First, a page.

Prothonotary Warbler

Prothonotary Warbler

Monday, 29 December 2014

St. Clair River birding on the Christmas Bird Count

Yesterday, December 29, was the Wallaceburg/Walpole Island Christmas Bird Count. It was a great day.....travel was easy with no snow, ice or fog to contend with. Heavy overcast and light winds allowed for good viewing as well as hearing birds. In the early afternoon a few ice pellets came down, but not for long. Then it cleared, and the skies became clearer as the day wore on.

My territory included the St. Clair River from just north of Walpole to the closed down Lambton Generating Station. I have a bit of inland territory as well, but the emphasis is on the river.

 The river was completely open. Coupled with the generally mild conditions so far this winter, except for a brief period about a month ago, no ice has come from Lake Huron, and lots of ducks are still farther north in the open areas there or scattered far and wide along the lower lakes and marshes. Consequently, duck numbers and diversity were a little more challenging this year.

Lake freighters were plying the river, going both upstream and down.


This helped finding waterfowl a bit, as the birds floating on the river were stirred up and more visible in flight. A noisy barge travelling upstream along the Michigan side was especially helpful in making the waterfowl take flight; otherwise detecting birds across the river which is at least a kilometre wide at that point would be almost impossible to find.

I ended up with 12 species of waterfowl (although the overall count had a few more). None were what you would call plentiful or abundant, but all it takes is one to add that species to the list, and in some cases it was only one that was seen.

Some even lent themselves for decent photo opportunities. A male Redhead was tucked in close to shore.
One of the highlights was being able to enjoy some excellent looks at Long-tailed Duck (formerly called Oldsquaw). I had a total of 6, but most were well out in the river, and only seen with the aid of binoculars. However right at the outlet of the McKeough Floodway was a beautiful male, busily preening itself and not far out. It was there all day. It is a very striking duck in my opinion.

Outlet of McKeough Floodway



At times it was along the rocks on the far side of the outlet.


I went to the other side and managed to get some even closer photos.

I also had three Bonaparte's Gulls at this outlet. As it turns out, they were the only three on the whole count. They fed briefly, then alighted on the water and floated downstream.

Bonaparte's Gull
Part of my territory is inland from the river. Most woodlots are private and posted, so I was limited to walking along roadways, pishing for birds. The woods were generally quiet, but on occasion my efforts were rewarded. On one occasion I had three White-breasted Nuthatches come to investigate my pishing, while on another occasion, a mixed flock of White-throated Sparrows, Song Sparrows and Dark-eyed Juncos made themselves visible.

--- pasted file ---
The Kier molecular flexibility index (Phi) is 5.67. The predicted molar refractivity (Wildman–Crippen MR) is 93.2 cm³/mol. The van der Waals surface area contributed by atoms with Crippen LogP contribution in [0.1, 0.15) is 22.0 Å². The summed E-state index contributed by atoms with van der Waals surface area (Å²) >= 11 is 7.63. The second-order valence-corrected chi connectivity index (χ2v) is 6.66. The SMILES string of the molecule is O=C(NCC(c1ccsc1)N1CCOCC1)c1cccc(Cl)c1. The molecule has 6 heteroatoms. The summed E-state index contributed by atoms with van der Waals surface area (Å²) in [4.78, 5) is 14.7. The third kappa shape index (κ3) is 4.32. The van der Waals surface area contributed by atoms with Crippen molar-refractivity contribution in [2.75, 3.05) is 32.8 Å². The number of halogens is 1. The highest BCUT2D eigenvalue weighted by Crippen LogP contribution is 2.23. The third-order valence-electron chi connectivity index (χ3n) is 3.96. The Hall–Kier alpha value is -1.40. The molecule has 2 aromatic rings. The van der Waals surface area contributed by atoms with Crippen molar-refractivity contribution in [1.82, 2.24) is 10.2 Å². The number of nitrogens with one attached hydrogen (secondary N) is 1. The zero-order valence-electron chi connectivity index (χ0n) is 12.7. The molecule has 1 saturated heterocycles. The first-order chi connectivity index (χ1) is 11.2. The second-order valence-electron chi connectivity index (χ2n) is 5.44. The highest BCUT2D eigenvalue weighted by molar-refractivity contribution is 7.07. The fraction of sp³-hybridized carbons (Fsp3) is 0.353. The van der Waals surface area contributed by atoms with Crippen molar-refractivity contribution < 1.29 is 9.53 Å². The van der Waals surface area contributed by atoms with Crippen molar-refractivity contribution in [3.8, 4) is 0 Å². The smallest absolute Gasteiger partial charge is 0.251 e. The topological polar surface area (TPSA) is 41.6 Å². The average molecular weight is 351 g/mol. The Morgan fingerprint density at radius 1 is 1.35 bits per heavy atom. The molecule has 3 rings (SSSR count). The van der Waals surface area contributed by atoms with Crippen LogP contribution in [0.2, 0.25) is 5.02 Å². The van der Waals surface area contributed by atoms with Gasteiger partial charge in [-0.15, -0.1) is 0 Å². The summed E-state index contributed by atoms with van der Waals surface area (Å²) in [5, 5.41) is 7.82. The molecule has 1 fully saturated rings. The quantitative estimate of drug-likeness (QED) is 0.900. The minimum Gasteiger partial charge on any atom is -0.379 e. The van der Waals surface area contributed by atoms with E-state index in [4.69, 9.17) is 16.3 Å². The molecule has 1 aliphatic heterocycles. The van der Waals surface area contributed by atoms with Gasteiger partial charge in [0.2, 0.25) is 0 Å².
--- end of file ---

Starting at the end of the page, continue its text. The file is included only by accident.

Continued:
White-breasted Nuthatch
As is the case with many CBCs this year, Snowy Owls are in relative abundance. There were at least two in my territory. This one is habitually seen at the solar farm just east of Sombra.

 It spent most of the day on the roof of this shed, above, but later in the day moved to a fence, below.


Another Snowy spent the entire day on top of this pole. Even at dusk, it was still there. A closer look at this bird showed a small spot of red on its belly feathers.....hopefully it was just a bit of blood from its most recent meal of mouse!

Will we get tired of seeing Snowy Owls? Will some birders be heard to say "Oh, it is just another Snowy Owl over there"?

Checking the river a bit later in the day can be worthwhile, so I spent some time watching to see if anything new showed up flying up or downstream. But not this day.

I usually end up at the McKeough Floodway a bit inland, towards the end of the day. There is a lot of shrubby and grassy area all along the floodway, which can be good for mice, and therefore good for raptors.

It can be a reasonably consistent place to find Short-eared Owls beginning to hunt as dusk arrives. While watching and waiting, I heard my first Great Horned Owl calling from a nearby woodlot, but I didn't see any Short-ears here.

I left shortly after dusk, and on my way south on hwy 40, had a Short-ear flush up along the west side of the road right where there is a wide expanse of prairie vegetation. It was the only one seen on the count.

I ended up with 42 species for the day, a little lower than sometimes due to the absence of some species of waterfowl. The 27 participants overall, however, totalled 81 species.....quite a decent result.






2 comments:

  1. Turned out to be a decent day despite lack of ducks. White birds were most abundant--Tundra Swans and Snowy Owls!

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